Thursday, 1 March 2018

THE DISASTER ARTIST by Greg Sestero and Tom Bissell @gregsestero

5 out of 5 stars

On Amazon UK
On Goodreads

How I discovered this book: I watched the film (starring James Franco, excellent) and had to read it!

Genre: Memoir, show business

The Disaster Artist is about Greg Sestero's life with his friend, Tommy Wiseau, a strange, deluded figure of unknown nationality (some think he is Polish), unknown age (rumoured to be over 60), who was in possession of a vast fortune of unknown origin with which he made the 2003 film The Room, that has now gained a cult following.  It's not even so bad it's good, though it is known as the best bad film ever made; this is one of the better trailers for it that I found on Youtube, featuring its 'highlights'.

Greg Sestero meets Tommy Wiseau at a San Francisco acting class, and they strike up a friendship; there is something about the stranger that fascinates Greg.  His acting is terrible; he doesn't understand basic technique, and will take no direction.  But Greg envies him his confidence and (outward) lack of concern about what anyone thinks of him.

The books traces their path through many disappointments in their quests to become great Hollywood stars, culminating, after a few small successes on Greg's part and much emotional turmoil on Tommy's, in the making of The Room.

The book's chapters alternate between the chronological story of Greg and Tommy, and the making of the film itself.  This structure worked very well as it slowly builds up a picture of the whole, and eventually the story of Tommy's past comes out in fragments, though how much is a product of Wiseau's imagination is not known.  This book probably answers more questions than any other speculation I've seen; most of it seems pretty feasible, too.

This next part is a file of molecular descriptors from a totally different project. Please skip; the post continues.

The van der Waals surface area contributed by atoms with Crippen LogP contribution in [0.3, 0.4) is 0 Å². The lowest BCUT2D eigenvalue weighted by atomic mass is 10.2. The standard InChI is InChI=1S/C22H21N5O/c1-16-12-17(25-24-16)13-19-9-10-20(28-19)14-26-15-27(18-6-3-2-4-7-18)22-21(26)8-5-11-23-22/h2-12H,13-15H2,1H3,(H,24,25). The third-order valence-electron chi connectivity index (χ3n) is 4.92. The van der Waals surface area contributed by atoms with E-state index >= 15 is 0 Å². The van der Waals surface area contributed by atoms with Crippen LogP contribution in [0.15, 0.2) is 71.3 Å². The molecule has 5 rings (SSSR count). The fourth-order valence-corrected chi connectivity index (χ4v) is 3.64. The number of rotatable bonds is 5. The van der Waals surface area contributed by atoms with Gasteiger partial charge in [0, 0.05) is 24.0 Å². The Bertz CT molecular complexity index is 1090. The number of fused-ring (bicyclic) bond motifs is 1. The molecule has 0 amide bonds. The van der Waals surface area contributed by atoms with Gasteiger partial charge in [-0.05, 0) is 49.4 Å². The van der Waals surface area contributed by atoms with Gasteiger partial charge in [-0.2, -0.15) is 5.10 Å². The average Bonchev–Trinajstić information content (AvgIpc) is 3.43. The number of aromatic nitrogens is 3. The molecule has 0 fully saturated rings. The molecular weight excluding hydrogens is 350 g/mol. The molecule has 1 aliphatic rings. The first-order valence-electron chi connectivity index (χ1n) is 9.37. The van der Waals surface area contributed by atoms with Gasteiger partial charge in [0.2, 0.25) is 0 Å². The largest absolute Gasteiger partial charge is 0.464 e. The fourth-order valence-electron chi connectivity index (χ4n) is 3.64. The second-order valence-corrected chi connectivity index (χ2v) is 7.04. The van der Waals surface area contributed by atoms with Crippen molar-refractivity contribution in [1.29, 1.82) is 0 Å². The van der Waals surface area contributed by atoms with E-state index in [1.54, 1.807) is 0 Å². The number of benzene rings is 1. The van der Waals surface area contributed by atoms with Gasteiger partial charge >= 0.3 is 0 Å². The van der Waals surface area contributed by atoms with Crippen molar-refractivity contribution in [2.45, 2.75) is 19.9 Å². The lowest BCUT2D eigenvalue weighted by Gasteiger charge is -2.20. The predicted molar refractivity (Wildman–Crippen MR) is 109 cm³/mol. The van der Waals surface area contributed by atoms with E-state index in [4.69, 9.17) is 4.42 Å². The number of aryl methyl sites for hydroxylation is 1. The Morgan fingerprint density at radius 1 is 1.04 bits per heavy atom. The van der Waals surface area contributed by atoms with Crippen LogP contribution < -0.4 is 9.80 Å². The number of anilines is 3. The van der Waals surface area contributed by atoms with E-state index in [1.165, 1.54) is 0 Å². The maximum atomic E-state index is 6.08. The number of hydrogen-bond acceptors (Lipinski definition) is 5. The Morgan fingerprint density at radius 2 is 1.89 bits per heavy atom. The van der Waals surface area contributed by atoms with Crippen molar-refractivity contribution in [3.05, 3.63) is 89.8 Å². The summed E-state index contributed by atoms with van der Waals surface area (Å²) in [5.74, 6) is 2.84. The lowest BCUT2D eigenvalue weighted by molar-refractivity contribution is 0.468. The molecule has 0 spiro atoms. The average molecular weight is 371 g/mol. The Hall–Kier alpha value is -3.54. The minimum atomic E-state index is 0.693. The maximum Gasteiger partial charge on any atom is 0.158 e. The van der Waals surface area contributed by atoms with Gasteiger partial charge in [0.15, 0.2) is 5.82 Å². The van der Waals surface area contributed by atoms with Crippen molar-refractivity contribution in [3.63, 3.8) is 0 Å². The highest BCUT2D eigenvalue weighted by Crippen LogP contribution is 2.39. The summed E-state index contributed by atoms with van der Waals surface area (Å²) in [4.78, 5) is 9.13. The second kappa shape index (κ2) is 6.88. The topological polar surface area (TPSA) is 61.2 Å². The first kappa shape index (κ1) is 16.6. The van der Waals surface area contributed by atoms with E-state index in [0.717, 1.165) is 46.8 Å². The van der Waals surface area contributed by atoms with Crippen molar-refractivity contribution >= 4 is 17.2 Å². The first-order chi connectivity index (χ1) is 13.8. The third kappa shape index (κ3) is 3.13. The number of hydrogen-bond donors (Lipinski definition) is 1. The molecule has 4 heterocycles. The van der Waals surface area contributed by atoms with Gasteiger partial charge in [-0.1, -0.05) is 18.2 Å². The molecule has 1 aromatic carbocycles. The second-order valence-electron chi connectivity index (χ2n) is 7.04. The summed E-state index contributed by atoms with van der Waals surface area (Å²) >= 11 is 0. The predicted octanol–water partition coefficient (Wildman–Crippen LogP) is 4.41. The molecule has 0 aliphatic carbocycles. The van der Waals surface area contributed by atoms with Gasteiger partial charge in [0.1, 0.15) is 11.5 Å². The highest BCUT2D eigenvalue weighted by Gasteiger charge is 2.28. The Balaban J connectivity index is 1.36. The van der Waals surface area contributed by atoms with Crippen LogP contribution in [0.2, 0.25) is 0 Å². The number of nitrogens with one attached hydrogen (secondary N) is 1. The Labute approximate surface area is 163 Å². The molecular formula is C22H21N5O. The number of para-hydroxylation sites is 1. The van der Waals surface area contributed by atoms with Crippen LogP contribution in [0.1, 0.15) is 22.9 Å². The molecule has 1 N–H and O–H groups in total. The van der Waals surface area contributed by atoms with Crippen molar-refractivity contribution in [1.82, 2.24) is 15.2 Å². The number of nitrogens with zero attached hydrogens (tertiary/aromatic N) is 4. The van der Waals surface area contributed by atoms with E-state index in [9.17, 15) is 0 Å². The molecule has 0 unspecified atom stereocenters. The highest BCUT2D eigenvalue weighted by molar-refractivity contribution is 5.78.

I think this book is best read after seeing the film, and preferably after watching The Room, too, as many of the scenes are referred to, though this is not essential.  Throughout, you will sometimes feel sorry for Tommy and at other times wonder why someone has not landed him a fatal punch or two.  At first I thought Greg was just using Tommy for his money, but as the book progresses he is honest about the fact that he had to share the flat in LA with Tommy because he couldn't afford to live anywhere else; essentially, I think his friendship probably kept Tommy going when he had no one else.  That he was Tommy's only companion did not take long to dawn on him.  On the whole, I don't think Greg painted himself in too glowing a light, and the way he and Tom Bissell have presented Tommy is at times quite touching.

The book is great, the story itself fascinating.  The film is excellent.  The Room is ... a hilarious disaster.  I recommend all three, most highly - start with the James Franco film, and I guarantee you will have to watch The Room once you've seen it!

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